I played with the clips on the inside of my kippah that I bought in Israel, studying the knitted pattern in swirling blues, white and black. I’d felt almost a calling. A whisper at the back of my head. “Where is it? Why isn’t it here?”
I put it on. I closed the clips. The whisper disappeared.
I’m not the most religious Jew that you’ll ever find. In fact, I used to think it was safe to say that I’m one of the most secular Jews there are until I went on my birthright trip and met many who were more detached from Judaism than I am. I read tarot, I believe in the power of everyday anima/animus spirits and gods and goddesses and ghosts and prayer and all that mumbo-jumbo. My connection to Judaism is primarily identity and cultural.
But ever since Israel? Less so.
There’s an interesting trend among Jews that I’ve noticed where they think that by being Jewish we deny that other religions, other gods, exist in reality. This is untrue. In the commandments God ordered, simply, that there shall be no god BEFORE hir. God ordered, simply, that there shall be no graven images or idols of other divine beings.
At no point is there a denial of the existence of such things. In fact, by there not being an explicit denial and the way it’s stated? It’s a tacit affirmation that these things exist. Likewise, there are other direct commandments in Leviticus that directly identify prophets for other gods and witchcraft, not stating that they aren’t real in their power, just that they are not followers of “the one God.”
There are a few reasons that it might be written this way. Personally, my conviction is that Judaism was created as a monotheistic religion that was friendly toward polytheist converts. By affirming that, yes, these deities may exist but that God was the chiefest among them, it would allow them to understand the concept of hir worship more comfortably.
Whatever the case, Judaism is about the worship of one deity to the exclusion of others, not the worship of one deity because ze is the only deity. It’s a hair’s breadth distinction but they’re completely different types of monotheism (interestingly, Christianity falls into the latter… at least in the modern day).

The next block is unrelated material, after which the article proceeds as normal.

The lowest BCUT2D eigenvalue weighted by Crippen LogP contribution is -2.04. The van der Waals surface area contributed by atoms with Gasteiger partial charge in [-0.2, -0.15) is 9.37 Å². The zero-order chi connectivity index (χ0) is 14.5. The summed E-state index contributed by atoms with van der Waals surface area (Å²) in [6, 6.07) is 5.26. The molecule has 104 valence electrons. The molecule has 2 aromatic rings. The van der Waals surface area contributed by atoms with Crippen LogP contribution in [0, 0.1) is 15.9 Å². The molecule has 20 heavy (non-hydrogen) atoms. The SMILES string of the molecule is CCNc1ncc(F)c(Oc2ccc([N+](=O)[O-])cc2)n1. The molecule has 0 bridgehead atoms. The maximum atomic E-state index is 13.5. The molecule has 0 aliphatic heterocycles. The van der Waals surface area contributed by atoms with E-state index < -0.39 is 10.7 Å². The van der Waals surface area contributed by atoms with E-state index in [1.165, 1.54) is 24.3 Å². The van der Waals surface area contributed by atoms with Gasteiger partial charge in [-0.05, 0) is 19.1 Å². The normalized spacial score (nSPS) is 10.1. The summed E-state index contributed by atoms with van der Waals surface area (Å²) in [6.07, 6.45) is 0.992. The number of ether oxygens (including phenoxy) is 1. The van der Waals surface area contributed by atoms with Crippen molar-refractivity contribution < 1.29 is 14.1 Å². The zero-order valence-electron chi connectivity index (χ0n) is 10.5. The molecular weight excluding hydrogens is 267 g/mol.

In trying to understand this reawakened spark of spirituality centered on my Judaism, I’ve done a lot of this sort of thinking, coming to an understanding of what it means for me and my worship.
And I’ve decided, at least for now, becoming more personally attached to the spirit of the religion is something that I want to do. I can directly attribute this to my time in Israel, where I felt a deep connection to the land and to the word. I’m an introvert; I don’t expect a connection to people, but I did find one to the history of our people.
I’m looking, now, at returning for a MASA program. Possibly before I go on for a PhD program (and possibly to study for the MA in Holocaust Studies). I’m trying to navigate my identity, both as queer and transgender, around the idea of being an observant Jew. The Kippah feels so right, but it is primarily a men’s garment by tradition. Wearing one will cue my gender as male. Is that something that I’m comfortable with?
But what came to me as the real importance is that the point of covering one’s head is the sanctification of the the name of God. It’s about establishing and building my connection to God.
For now I’m going to wear it when it feels right. Pretty soon, I think, that might be all the time. We will see. I’m truly of the opinion that being who you were created to be is the best worship that any deity could ask for, including the One God of the Hebrews… so perhaps, just maybe, it makes sense to wear only because every act is an act of worship.